Spain Art and Soul. IAIN MAYHEW Enjoys Laid-Back Malaga, Birthplace of Picasso

Article excerpt


ON the face of it - and usually the face had one eye in the top lefthand corner, another at the bottom and two large breasts for a nose - Pablo Picasso was a lucky man.

For a start, he was born in Malaga and from his room at the top of a five-storey, green-shuttered townhouse overlooking the Plaza de la Merced he could watch the comings and goings of one of Spain's most attractive and underrated cities.

The precocious young artist - apparently as a baby his first word was "lapiz", or "pencil" - spent his prepubescent years skipping through the warren of cobbled streets and peering into dark, cavernous tapas bars where old men would sit sipping canas of beer under a panoply of huge Serrano hams.

Little Pablo would play in the leafy squares, scramble across the battlements of an ancient Arab fortress, swim in the warm Med off the city's beaches and then be hauled into the huge Gothic cathedral for Mass wearing his sunday best.

This idyllic childhood ended when he was 10 years old and his father got a teaching job in Northern Spain. Picasso swapped his pencils for a painter's palette, grew body hair, discovered women - lots of women - and never really looked back.

He died in 1973, but he's not forgotten here. Every October the city hosts a Picasso Festival of exhibitions and music which centres on the Picasso Museum (, a delightful former palace in the middle of the old town.

Up to 200 pieces of the painter's finest work are displayed here throughout the year. There are other festivals, too. For 11 days every August the whole city seems to stop working for the annual Feria. Women and schoolgirls put on colourful flamenco dresses and marquees (casetas) are set up in the squares and the broad avenidas.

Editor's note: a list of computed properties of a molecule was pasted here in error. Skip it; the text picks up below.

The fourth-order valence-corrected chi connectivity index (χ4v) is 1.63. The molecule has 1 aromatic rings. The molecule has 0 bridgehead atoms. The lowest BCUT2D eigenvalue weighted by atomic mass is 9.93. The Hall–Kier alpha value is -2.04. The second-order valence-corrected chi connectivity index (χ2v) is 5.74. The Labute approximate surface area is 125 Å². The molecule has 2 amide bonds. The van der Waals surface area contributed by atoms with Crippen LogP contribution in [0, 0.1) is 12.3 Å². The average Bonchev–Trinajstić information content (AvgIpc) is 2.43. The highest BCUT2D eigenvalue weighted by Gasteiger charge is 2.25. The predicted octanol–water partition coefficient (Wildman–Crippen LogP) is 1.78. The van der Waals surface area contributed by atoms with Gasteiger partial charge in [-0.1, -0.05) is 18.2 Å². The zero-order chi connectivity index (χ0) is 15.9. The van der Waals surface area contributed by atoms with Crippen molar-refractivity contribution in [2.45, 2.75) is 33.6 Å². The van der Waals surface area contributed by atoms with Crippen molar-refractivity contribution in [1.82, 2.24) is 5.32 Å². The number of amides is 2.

Much eating, drinking and preening takes place during the day as thousands of Malaguenos take part in a giant tapas bar-crawl. They go home for a siesta then return to the streets in the evening for the paseo - a stroll around the old city - followed by a late dinner. During the Feria this pattern is interspersed with various activities, including the corrida (bull fights), horse riding and flamenco competitions.

Most holidaymakers rarely explore this bustling handsome city. Instead they arrive at Malaga Airport (about 2hr 30min from the UK) and turn right down to Fuengirola, Torremolinos, Marbella and the other Costa del Sol resorts.

It's a huge mistake. With its laid-back Spanish atmosphere, great tapas bars and plenty of history, Malaga is worth more than a passing visit and is ideal for a weekend winter break. Here's my brief guide...


ON the beach. Malaga's climate is warm year-round, baking hot in the height of summer and never too chilly in winter.

There are several sandy beaches near the city centre. A short stroll along the tree-lined Paseo del Parque will bring you to La Malagueta, an upmarket area of fancy beachside restaurants.

But it's well worth catching a Number 11 bus (EUR1.10) and heading off to the old fishing quarter of Pedregalejo.

At weekends it's packed with local families enjoying a dip - and meals of fresh fish, cockles and clams in one of the traditional restaurants, or chiringuitos, lining the promenade. And like most Spanish cities, Malaga has its El Corte Ingles, the ubiquitous department store which stocks everything from high-fashion pants to plates.


ANY of more than 100 tapas bars dotted around the city. One of the best and most atmospheric is El Pimpi, a bodega tucked into an alleyway behind the cathedral.

Expect to pay around E15 a head for a selection of hams and cheeses washed down with a Rioja wine. For lunch with a view, a short taxi ride will take you to the Parador Gibralfaro (www. …